The House That Jack Didn't Build
Would the UK be experiencing a welfare crisis if it were not already in the midst of a complete failure in the housing sector?
I grew up in the long shadow of Peter Rachman. He was a notorious private landlord in London who exploited the poor and tyrannised his tenants. Rachman reigned even in a time of relative council house plenty.
Mrs Thatcher’s determination to widen home ownership in the 1980s effectively gave much of the housing stock to the then existing social housing tenants. Very little capital was retrieved from council house sales – there was thus neither the money nor the will to start much of any kind of a national house-building programme to make good the loss of stock.
Here we are today then with a minimum of four million people inadequately housed and a housing crisis that extends right through every echelon of society.
Enter ‘buy to let’. The buying of property merely to generate profit. Enter the reinvigorated private landlord. Welcome to over charging, under providing, relatively ruthless private landlording.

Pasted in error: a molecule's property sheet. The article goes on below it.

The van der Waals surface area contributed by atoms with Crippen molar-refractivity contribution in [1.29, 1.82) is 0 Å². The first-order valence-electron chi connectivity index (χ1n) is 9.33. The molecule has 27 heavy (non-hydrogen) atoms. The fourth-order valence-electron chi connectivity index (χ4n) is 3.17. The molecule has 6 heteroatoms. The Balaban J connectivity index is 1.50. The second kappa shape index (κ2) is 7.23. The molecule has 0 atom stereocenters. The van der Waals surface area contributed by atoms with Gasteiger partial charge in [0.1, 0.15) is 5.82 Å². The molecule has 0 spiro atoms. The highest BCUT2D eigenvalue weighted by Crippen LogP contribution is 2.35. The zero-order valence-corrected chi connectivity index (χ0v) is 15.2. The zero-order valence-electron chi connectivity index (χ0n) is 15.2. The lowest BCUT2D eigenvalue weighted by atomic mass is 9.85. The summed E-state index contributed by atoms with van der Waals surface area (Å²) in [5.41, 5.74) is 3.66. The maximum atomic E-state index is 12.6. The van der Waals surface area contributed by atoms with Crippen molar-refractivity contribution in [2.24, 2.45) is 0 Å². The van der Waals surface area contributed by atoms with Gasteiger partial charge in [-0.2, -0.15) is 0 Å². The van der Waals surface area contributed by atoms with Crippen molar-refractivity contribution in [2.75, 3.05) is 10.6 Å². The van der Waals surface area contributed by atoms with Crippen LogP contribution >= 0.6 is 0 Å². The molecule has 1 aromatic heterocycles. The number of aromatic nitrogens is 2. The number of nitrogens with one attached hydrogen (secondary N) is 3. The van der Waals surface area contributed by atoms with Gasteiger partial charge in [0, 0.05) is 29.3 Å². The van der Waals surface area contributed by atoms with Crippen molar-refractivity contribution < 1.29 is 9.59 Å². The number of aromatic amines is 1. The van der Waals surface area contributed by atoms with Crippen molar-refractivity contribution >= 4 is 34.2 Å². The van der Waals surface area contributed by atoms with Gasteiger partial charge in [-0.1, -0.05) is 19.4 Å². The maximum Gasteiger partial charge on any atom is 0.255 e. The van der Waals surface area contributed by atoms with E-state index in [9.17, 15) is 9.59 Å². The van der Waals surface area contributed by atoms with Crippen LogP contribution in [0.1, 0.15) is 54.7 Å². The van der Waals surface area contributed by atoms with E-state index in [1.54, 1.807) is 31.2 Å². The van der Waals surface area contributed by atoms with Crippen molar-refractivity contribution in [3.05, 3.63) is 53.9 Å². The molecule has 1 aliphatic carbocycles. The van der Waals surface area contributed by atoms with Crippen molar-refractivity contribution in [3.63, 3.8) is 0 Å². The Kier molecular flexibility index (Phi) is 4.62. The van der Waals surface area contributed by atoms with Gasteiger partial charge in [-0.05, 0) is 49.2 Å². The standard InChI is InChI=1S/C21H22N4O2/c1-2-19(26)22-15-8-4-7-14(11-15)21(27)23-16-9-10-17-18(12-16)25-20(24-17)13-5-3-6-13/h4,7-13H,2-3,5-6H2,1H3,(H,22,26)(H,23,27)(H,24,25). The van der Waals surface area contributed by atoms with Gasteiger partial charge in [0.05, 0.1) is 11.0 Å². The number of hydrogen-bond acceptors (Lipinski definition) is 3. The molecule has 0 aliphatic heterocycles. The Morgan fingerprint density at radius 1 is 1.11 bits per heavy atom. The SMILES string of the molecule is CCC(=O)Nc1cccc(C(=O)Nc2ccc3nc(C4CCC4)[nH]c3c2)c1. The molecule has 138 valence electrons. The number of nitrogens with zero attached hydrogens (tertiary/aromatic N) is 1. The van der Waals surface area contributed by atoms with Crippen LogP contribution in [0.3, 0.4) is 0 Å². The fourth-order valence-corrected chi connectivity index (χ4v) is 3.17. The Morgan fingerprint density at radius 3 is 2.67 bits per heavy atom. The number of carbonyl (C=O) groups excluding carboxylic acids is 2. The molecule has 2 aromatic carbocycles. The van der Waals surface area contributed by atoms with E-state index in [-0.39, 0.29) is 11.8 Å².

Housing benefit is in chaos because this new breed of ‘home provider’ has been taking the swag and running; and because the market is so badly skewed by the lack of building. Hence the landlords have this market by the toes.
It remains to be seen whether, in the absence of a house building drive by the state, these people with their inflated rents can seriously be beaten down. The Work and Pensions Secretary says he hopes that they can be.
UKPLC’s failure to build houses in the past three decades speaks volumes about who can be trusted to deliver social housing. Is it too fanciful to suggest that housing is an inalienable human right – that any society that reflects the need of its people must answer with basic provision?
Whatever Iain Duncan Smith does in his White Paper today, few think he will cure the UK’s housing disaster. So who, or what, will?